"... a learning method in which highly condensed learning content is repeated three times, with two 10-minute breaks during which distractor activities such as physical activities are performed by the students. It is based on the temporal pattern of stimuli for creating long-term memories reported by R. Douglas Fields in Scientific American in 2005. This 'temporal code' Fields used in his experiments was developed into a learning method for creating long-term memories by Paul Kelley, who led a team of teachers and scientists as reported in Making Minds in 2008."

It inspired spaced repetition, whose practical implementation we discuss here. This is how it is described in Wikipedia:

"Spaced repetition is a learning technique that incorporates increasing intervals of time between subsequent review of previously learned material in order to exploit the psychological spacing effect".

Subscription learning is ideal for this, since it "sends" the learning pieces, one-by-one, to the employees.

3. Love Microlearning!

Microlearning is a brief nugget of learning, typically 3-5 minutes long. The best way to think about it is as something that drives one specific learning outcome. Delivered on the job, it can counter-act the “forgetting curve”. Microlearning first delivers content in an engaging manner, delivered to users so that they can consume it anywhere (device-wise) and anytime. It then re-engages the user with the content, reinforcing the primary training and driving knowledge retention, by making the learning sticky through reminders.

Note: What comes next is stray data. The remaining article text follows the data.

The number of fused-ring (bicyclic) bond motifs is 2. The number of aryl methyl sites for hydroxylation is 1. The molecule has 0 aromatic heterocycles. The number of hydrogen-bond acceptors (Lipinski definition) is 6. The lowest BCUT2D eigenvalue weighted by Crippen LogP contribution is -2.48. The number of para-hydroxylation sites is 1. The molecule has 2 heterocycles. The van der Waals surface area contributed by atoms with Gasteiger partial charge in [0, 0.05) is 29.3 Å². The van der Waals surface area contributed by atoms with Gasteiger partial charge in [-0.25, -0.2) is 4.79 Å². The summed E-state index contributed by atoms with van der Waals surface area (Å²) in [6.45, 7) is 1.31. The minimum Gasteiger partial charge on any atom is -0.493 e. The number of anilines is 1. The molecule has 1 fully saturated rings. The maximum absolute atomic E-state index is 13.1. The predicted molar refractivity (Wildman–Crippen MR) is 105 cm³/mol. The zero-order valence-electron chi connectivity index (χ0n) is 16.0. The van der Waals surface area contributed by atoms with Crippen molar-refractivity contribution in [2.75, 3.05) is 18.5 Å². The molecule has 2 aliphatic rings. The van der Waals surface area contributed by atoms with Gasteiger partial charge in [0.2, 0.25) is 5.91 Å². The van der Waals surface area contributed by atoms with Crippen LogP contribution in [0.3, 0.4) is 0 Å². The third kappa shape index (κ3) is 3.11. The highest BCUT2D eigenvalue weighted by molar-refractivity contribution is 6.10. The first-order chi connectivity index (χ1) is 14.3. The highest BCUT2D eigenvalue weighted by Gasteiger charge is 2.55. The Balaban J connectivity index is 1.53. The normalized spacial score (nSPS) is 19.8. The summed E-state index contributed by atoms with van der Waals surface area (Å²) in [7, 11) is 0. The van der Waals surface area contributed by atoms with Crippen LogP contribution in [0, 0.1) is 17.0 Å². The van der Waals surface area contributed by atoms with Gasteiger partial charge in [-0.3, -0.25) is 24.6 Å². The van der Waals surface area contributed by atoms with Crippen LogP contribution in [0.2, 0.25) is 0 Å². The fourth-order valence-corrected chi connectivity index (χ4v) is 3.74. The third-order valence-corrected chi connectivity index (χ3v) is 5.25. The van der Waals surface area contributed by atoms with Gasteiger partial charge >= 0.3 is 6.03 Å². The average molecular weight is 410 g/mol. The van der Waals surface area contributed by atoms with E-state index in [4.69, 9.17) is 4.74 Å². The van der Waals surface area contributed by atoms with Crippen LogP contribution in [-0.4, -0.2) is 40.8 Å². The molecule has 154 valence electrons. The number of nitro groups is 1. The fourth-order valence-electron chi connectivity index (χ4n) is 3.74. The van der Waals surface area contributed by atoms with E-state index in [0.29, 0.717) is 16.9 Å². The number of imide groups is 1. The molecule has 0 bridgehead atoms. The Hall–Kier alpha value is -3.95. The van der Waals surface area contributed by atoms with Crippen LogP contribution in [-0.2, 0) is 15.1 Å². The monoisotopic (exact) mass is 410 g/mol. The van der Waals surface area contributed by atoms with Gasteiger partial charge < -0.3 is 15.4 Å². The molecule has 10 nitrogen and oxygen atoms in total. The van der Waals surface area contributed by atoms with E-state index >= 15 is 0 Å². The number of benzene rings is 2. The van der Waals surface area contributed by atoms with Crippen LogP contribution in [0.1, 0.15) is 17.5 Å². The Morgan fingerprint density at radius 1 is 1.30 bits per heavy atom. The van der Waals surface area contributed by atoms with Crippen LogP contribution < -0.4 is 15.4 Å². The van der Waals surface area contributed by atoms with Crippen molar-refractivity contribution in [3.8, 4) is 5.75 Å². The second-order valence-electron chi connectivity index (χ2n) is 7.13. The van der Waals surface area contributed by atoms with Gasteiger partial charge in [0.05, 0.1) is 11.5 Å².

Other benefits of microlearning are the ability to consume it “just in time” –when the user needs it– and through its digital nature, freeing users to consume it when and where they want (in terms of both time and device type). Microlearning is also ideal for eLearning gamification.

Here's what happens to a course when we break it up into microlearning nuggets:

micro learning

4. Go For Daily/Weekly Interaction

For many companies, the million-dollar-question is how often should be people engaging with eLearning content?

When you come from the classroom training world, the response may be once a month, once a quarter or once a year. But, in the eLearning engagement world, the brevity of the materials and the enormous benefits involved with repeating learning, make for an altogether different model: Daily or weekly interaction with eLearning.

Imagine a world where employees can go through 3-4 nuggets of eLearning initially, and then answer questions or go through simulations that require applying this knowledge. Imagine them engaging with these materials for ten minutes daily over a period of a month. Would this result in better engagement and knowledge retention? You bet.

The idea is to treat learners as if they had subscribed to a learning “newsletter” from you, teaching them a thing or two on a schedule – every 2-3 days. This repeats the knowledge, spacing learning, and ensuring knowledge retention.